The results of a national survey focused on HVAC&R maintenance in mid-tier buildings have now been published. The Better Ways To Work Report offers a plant-room perspective of maintenance practices, and pinpoints the main obstacles that must be overcome to improve energy efficiency in Australian buildings.
The Better Ways to Work survey, run in 2020, was designed to understand how commercial office buildings are managed and maintained in Australia, with a focus on the notoriously complex “mid-tier” segment. Although initiatives such as NABERS and Green Star have significantly lifted the environmental performance of premium or A-grade buildings in Australia, there is still much room for improvement in smaller, non-premium buildings. It has been estimated that mid-tier office buildings make up more than 80 per cent of the overall net lettable area in Australia’s commercial office building stock.
More than 1,500 survey responses were recorded across all parts of Australia including CBDs, suburbs and regional areas. Information was gathered on those who do the work, the buildings and systems they work on, the maintenance practices, and the barriers to better maintenance.
The project was conducted on behalf of the Australian Department of Industry, Science, Energy and Resources (DISER); by researchers from the School of Geography and Sustainable Communities (SGSC); and the Sustainable Buildings Research Centre (SBRC) at the University of Wollongong.
Dr Chantel Carr is a researcher in the Australian Centre for Culture, Environment, Society and Space (ACCESS) at UOW, and part of the project team. She says the survey was a terrific opportunity to get a plant-room perspective on mid-tier buildings.
“It’s research that hasn’t been done before at this scale,” says Dr Carr. “We managed to capture the experiences and insights of contractors and facilities managers right across Australia.”
Dr Carr says the responses show considerable untapped opportunities for better performance in Australia’s office building stock.
“Over 40 per cent of respondents reported that most of the buildings they work on still rely on an original HVAC system that hasn’t been upgraded since installation,” she says. “Given that the average building in Australia is about 27 years old, there’s clearly a lot of systems that are close to being on their last legs.”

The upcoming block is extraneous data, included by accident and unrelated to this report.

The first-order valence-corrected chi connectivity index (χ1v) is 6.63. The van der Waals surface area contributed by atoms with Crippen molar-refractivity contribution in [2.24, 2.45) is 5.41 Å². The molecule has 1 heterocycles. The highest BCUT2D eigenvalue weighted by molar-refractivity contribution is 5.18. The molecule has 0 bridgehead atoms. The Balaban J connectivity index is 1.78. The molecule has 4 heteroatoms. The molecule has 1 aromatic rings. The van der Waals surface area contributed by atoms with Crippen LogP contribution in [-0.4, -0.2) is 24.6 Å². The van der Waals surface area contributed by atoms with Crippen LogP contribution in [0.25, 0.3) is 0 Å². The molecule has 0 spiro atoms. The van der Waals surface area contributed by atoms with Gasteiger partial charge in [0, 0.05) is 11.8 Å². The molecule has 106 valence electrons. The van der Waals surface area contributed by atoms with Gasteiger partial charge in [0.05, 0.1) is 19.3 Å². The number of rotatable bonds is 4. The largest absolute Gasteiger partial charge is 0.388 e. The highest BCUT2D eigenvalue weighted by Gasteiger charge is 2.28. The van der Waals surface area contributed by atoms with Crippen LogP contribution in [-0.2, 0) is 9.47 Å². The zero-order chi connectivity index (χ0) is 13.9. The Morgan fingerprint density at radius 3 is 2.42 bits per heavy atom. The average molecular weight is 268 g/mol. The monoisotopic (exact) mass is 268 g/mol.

The survey found that cost is overwhelmingly the deciding factor when choosing whether to repair or replace HVAC equipment. Respondents also identified planned and preventative maintenance as the number one action that could be taken to make HVAC systems perform better.
“It’s clear that lowest-cost contracting is driving bad practice in older, lower-quality buildings, and this needs addressing,” says Dr Carr, “It isn’t good for the industry, and it isn’t good for the environment. We need to get the right information into the right hands at the right time so that owners and contractors can make informed decisions around preventative maintenance and upgrading equipment.”
The report offers valuable insights into the professionals who do the work, including their typical qualifications and ongoing professional development. Dr Carr says this can inform approaches to strengthening the sector.
“There’s a lot of informal knowledge-sharing that goes on in the industry,” she says. “Experienced colleagues were identified as a key source of information at almost double the rate of formal CPD training. Equipment suppliers are also really important in the training space too. This means we might need to rethink how we get the energy efficiency message out there.”
UOW has released the report and an interactive dashboard for viewing the survey results on the Better Ways To Work website.